CHILL

I have hidden your keys:

If mere numbers of journalists are considered an indicator of quality,
the growth of journalist employment from 1970s to 2000 should have made
journalism extraordinary in the 1980s and 1990s. No one should have
been surprised by the savings and loan debacle, the Soviet Bloc
collapsing, the international debt crisis in developing nations , U.S.
aid to governments in central America and the Iran-contra affair, child
labor in the developing world, the explosive growth of Chinese economy,
or rising domestic and international terrorism. But we were surprised
and journalists didn’t forewarn us. Obviously, the attention of the
rising number of journalists was turned elsewhere.

If you look
at newsrooms you can see the problem. Most journalists in newspapers do
everything BUT covering significant news. They spend their time doing
celebrity, food, automobile, and entertainment stories. Look around any
newsroom, or just the lists of assignments or beats, and you soon come
to realize that 20 percent or fewer of the journalists in newsrooms
actually produce the kind of news that most people are concerned about
losing.

It is not the mere number of journalists that matters;
it’s the choices that editors and publishers make about how to use the
journalists available to them. Journalists are a crucial resource and
how they are utilized has a significant influence on quality. Few
newspapers have cut sections or types of coverage, choosing instead to
cut throughout the newsroom and not to reassign journalists to the
kinds of journalism that matters most to society.

Viawhet.

I fucking love Twitter, by the way. I know lots of people think it’s sucking the joy out of life or something, and trivializing America the way the whole Internet does, but for me, the link-exchange idea factory it’s becoming is like a crack IV jacked directly into my brain.

A.

9 thoughts on “CHILL

  1. Totally off topic and unrelated to anything of value, but I wanted to ask A if she had any other suggestions for television other than BSG. (Finished Season 3 with Season 4 queued up and to be mailed shortly). Thanks in advance.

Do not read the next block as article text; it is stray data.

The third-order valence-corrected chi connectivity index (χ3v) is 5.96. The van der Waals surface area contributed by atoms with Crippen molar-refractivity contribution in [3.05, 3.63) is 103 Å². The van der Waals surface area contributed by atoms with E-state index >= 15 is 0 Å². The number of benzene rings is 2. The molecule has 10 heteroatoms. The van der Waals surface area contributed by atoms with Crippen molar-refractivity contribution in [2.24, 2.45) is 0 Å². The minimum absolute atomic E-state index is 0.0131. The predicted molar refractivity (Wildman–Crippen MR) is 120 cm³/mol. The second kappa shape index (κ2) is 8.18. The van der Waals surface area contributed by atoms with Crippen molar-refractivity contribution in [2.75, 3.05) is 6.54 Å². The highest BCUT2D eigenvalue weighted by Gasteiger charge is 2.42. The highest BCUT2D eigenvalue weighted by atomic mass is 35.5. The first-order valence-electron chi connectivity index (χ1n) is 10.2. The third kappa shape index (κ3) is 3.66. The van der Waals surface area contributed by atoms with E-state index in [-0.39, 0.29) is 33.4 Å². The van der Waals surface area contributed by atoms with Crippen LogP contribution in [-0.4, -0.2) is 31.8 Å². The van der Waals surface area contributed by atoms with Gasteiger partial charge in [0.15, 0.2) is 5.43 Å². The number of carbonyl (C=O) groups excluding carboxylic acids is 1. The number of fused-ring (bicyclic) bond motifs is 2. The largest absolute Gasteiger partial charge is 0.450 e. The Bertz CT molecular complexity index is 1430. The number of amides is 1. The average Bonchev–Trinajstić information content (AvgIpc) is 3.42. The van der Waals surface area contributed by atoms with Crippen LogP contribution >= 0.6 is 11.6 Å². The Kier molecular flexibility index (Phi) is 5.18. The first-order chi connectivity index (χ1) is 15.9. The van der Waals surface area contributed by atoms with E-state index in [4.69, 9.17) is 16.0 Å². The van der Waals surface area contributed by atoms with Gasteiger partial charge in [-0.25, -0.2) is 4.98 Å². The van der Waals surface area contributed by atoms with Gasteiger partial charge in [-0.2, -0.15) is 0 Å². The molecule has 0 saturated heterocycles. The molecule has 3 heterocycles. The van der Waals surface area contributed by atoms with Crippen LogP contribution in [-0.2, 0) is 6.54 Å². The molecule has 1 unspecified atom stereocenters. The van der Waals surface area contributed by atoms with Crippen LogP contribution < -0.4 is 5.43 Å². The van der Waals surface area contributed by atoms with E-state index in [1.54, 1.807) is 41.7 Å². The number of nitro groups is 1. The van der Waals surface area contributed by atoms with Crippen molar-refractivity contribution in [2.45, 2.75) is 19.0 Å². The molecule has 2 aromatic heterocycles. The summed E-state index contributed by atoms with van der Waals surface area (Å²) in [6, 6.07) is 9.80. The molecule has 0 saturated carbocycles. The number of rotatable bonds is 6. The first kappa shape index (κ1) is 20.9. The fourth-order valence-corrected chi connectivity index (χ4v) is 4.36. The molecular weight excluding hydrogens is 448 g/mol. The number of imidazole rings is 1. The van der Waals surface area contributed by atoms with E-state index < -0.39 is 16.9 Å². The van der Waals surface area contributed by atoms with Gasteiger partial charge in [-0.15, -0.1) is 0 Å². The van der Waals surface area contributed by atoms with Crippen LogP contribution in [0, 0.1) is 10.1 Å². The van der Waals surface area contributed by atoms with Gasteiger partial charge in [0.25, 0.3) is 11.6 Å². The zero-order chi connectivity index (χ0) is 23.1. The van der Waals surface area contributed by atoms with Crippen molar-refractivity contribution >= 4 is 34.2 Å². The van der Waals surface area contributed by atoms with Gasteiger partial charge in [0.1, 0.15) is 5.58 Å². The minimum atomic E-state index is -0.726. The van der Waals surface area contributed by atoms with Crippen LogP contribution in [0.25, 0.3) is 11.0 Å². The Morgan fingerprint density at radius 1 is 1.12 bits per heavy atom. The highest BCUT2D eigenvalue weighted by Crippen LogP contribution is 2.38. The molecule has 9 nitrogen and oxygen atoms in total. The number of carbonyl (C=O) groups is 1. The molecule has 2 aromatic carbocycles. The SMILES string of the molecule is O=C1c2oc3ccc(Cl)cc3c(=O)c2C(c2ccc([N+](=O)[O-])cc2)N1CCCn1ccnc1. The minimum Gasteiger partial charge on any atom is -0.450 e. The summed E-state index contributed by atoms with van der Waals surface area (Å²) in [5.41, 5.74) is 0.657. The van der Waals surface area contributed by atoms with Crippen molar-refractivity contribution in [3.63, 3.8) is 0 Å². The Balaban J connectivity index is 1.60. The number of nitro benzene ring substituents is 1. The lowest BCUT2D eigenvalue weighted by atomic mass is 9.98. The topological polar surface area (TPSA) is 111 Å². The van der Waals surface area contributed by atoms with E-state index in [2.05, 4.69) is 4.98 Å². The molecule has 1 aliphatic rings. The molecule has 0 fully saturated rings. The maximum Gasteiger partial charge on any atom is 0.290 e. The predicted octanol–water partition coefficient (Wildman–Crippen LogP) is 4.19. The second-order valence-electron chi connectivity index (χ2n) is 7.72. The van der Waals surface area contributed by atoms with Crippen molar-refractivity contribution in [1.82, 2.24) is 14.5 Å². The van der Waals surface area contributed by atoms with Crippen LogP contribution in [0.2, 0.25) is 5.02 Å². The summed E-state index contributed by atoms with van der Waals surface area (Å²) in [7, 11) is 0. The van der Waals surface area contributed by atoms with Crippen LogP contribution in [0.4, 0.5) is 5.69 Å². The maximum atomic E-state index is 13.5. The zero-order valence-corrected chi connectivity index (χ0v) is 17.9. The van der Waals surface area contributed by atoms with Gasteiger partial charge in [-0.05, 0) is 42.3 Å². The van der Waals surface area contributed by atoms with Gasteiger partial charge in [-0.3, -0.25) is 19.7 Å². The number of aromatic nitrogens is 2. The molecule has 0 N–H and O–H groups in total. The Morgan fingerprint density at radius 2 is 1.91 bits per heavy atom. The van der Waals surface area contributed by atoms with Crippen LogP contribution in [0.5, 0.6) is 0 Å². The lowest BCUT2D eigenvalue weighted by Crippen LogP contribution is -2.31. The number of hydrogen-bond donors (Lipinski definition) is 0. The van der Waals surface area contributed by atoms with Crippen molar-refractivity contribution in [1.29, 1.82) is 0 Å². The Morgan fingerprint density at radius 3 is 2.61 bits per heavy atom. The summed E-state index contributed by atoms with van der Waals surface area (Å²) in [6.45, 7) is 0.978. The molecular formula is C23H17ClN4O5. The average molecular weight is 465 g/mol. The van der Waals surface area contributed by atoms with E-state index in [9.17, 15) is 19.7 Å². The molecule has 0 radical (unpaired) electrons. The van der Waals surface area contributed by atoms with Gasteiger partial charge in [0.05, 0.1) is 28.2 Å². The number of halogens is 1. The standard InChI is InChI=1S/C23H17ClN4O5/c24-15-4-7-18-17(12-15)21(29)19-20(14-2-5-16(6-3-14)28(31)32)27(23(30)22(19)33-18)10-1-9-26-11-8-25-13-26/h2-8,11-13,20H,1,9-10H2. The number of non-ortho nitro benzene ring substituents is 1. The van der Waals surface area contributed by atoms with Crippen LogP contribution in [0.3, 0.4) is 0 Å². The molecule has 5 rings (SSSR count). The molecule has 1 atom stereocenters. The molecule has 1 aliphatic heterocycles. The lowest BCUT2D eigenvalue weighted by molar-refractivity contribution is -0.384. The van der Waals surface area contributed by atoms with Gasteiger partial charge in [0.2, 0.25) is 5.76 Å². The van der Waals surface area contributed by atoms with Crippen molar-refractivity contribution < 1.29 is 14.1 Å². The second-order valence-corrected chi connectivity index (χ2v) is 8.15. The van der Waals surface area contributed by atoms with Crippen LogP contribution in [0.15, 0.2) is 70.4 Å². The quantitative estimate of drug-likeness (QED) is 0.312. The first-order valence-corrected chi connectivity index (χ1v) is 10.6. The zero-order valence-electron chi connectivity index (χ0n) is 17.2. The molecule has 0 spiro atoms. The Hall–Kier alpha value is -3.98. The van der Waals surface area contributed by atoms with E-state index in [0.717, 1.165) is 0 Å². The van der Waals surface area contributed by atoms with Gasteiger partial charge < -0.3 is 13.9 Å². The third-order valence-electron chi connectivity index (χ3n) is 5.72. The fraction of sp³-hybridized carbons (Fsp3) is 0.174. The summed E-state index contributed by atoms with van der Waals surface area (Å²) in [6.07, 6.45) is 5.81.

2. Article in the Boston Glub yesterday on the difficulty of reducing your carbon footprint. 4 paragraphs on proper choice of bottled water brand. 2 sentences on beef vs poultry.
    Estimate from http://www.treehugger.com/files/2007/02/pablo_calculate.php , 8,000 full bottles shipped across the Pacific to make a ton of GHG CO2-equivalent, similar to what you get from downsizing your car, or switching from beef to poultry.

  3. Most of the folk bashing Twitter aren’t on it. As noted before, it’s not that different in spirit than the threads over at the Crack Den.
    HIVE

  4. bdub, I’m liking the look of Kings, the new Ian McShane thing (mrowr). Breaking Bad on AMC is good. Trust Me on TNT isn’t as good as it should be, but it’s getting there.
    And I LOVE Life, on NBC, but they FUCKING cancelled it. Assholes. The first season of that was as close to perfect storytelling as you get on TV.
    Kings could be the new Galactica, if the writing gets less uneven and the David Shepherd character learns how to act.
    A.

  5. I’d like to put in a word for Saving Grace. Holly Hunter, cop with drinking and sex issues, Oklahoma city still dealing with the fall out of the McVeigh bombing.
    She gets a “last chance angel” and we all get to talk about what it all means. The angel is not what you expect.
    They have dealt with lots of issues about God, death, sex, drugs, murder, execution, family and friendship.

  6. Thanks everybody. I cancelled the movie channels and am trying to find something to watch other than Olbermann and Maddow.

  7. I have to admit I got sucked into Damages. Good noirish soap opera.
    For good TV, never fear reaching back into the vault: been watching a lot of Kids in the Hall and Father Ted. Starting to explore The League of Gentlemen.
    BTW, if you want some awesome (if dated) TV writing, I do recommendLee Sandlin.

  8. It is not the mere number of journalists that matters; it’s the choices that editors and publishers make about how to use the journalists available to them. Journalists are a crucial resource and how they are utilized has a significant influence on quality. Few newspapers have cut sections or types of coverage, choosing instead to cut throughout the newsroom and not to reassign journalists to the kinds of journalism that matters most to society.
    This misses the point.
    Newspapers do not want good news writing because car dealers don’t give a fuck about good news writing. And car dealers are who buys most the ads. Ergo, the publisher is mostly concerned about what the car dealers think.

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